Tuesday, January 25 2022

Playing with your wallet is not recommended and is harmful to your financial health!

Indian markets are reaching historic highs! Nifty 50 has passed 17,400 and BSE Sensex is approaching 60,000 levels. Few of my friends in a school B WhatsApp group ask this question every time Nifty increases 1000 points. He was asked when Nifty cleared 15,000 levels, then to 16,000 and it repeated at 17,000. What should I do? Should I recognize the profits?

My answer has always been the same: why do you need to do something? And it doesn’t fly well. No-action advice is apparently not good advice. When he didn’t seem convinced, I told him not to look for excitement in his long-term wallet. I further advised him to have a separate trading portfolio where he can research all his thrills or maybe join me for a game of poker and get his dopamine fix!

The advice to all retail investors (HNI included) is to follow only a few boring principles consistently over a long period of time. This is the hardest part – consistently.

Here are these seemingly boring but simple and effective principles:

1. Goal setting: This is the first but most important step in an investment plan. Whether it’s creating an emergency corpus, buying a home, or planning for retirement, all goals should be included when planning. If your advisor doesn’t ask you what your goals are, switch to another advisor.

Not having goals in your plan is tantamount to planning for failure.

2. Risk profile: The risk profile is both the willingness and the ability of an investor to take risks. Ignore these two at your own peril. The capacity or the risk capacity is easy to determine. Willingness to take risks or aversion to risk matters as much, if not more. Many investors panic and sell stocks when markets see significant downward movements – such as in March 2020 with the first wave of covid. As unpredictable as the markets are, they are rebounding but most of these investors sit on the sidelines hoping that the markets will restore them to an entry level. Even geniuses cannot time the market consistently and consistently with success. The role of an advisor takes on all its importance here: to ensure that the investor ignores short-term volatilities in achieving his long-term objectives. Otherwise, investors remain under-allocated to equities for a long time.

3. Asset allocation: How much to allocate to stocks, bonds, gold? It depends on the risk profile and the duration of the goal. For the less than 5 year goal, the allocation to fixed income and gold should be higher than long term goals. Maintaining the asset mix is ​​essential and the advisor should also adjust the asset mix as the goal gets closer. Regular rebalancing ensures that the over-allocation and under-allocation to a given asset class is corrected. Tactical asset allocation (if any) should be exercised with caution.

4. Underlying investments: Have more allocation to passive index funds than to actively managed ones. Predicting which strategy and which manager would do well is like predicting the markets – it is very difficult to be right. The savings in terms of reduced costs are also significant. Our estimate suggests that average returns on equity portfolios could be 14-22% higher in absolute terms over long periods (20 years) while in a passive portfolio. So Rs. 1 cr portfolio can be from Rs. 14 to 22 higher value lakes by simply switching to lower cost index funds. The bond allocation can be completely devoid of credit risk, except in situations where credit spreads are really attractive. Gold sovereign bonds are the best way to invest in gold.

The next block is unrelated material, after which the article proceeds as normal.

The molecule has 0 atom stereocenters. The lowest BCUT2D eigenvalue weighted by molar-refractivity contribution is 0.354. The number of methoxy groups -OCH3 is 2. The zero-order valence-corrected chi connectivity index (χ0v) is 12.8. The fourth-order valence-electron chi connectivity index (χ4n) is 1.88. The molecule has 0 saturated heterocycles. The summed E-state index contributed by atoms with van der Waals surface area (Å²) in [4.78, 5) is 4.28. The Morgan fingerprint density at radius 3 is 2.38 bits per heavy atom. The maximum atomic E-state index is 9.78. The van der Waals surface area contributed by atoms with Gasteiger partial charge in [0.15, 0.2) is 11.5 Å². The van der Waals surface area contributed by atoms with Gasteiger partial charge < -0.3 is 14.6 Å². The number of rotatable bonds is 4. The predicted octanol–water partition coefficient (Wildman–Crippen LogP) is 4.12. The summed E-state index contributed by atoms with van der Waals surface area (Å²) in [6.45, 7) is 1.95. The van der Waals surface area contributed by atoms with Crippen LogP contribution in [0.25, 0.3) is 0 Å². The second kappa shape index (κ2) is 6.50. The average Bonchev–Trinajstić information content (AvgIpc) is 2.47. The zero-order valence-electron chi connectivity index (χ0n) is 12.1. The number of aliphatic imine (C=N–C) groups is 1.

Most advisers would stop here and leave out a very important principle.

5. Ignore the noise: Everyone is too often inundated with information about this pocket heck (cell phone). Global financial crisis of 2008. The collapse of emerging markets in 2013. Trump won. Trump lost. No to Brexit. Yes to Brexit. Covid 1st wave, 2nd wave, etc. Investors should be aware of what is going on but not necessarily take action in their portfolios. Equity markets are volatile but eventually recover.

Investing, as they say, is 90% emotions and 10% skills. Therefore, I am going to take inspiration from the bestseller of the famous economist and Nobel laureate Daniel Kahneman “Thinking fast and slow”. According to Dr. Kahneman, a part of our brain reacts spontaneously (System 1) to any event and activates automatically without any effort. When we get a juicy tip offering attractive returns from a friend or broker, System 1 pounces on it and makes the individual act on it without thinking deeply about its pros and cons. What we need to do is work on System 2, that part of the brain that processes more information and gives a more nuanced view of the situation and the decision to be made. It is difficult to activate and therefore less used. Focusing on the 5 principles mentioned above will help you be less responsive and use System 2 more often.

My question to readers is, could you predict the market levels for March 2020 (Nifty 50 at ~ 8000) or could you predict that the market would rebound so quickly from its lows. The thrill of going right is high, but the chances of being right are really low. For that thrill, one could create a small trading portfolio (although not recommended) as it does not affect any of your goals. However, I would suggest doing adventure sports for the thrill. Unnecessary portfolio manipulation is detrimental to financial health. It causes long-term heartache. Similar to a pack of cigarettes, this can be a mandatory warning when investors buy a pack of stocks



The opinions expressed above are those of the author.



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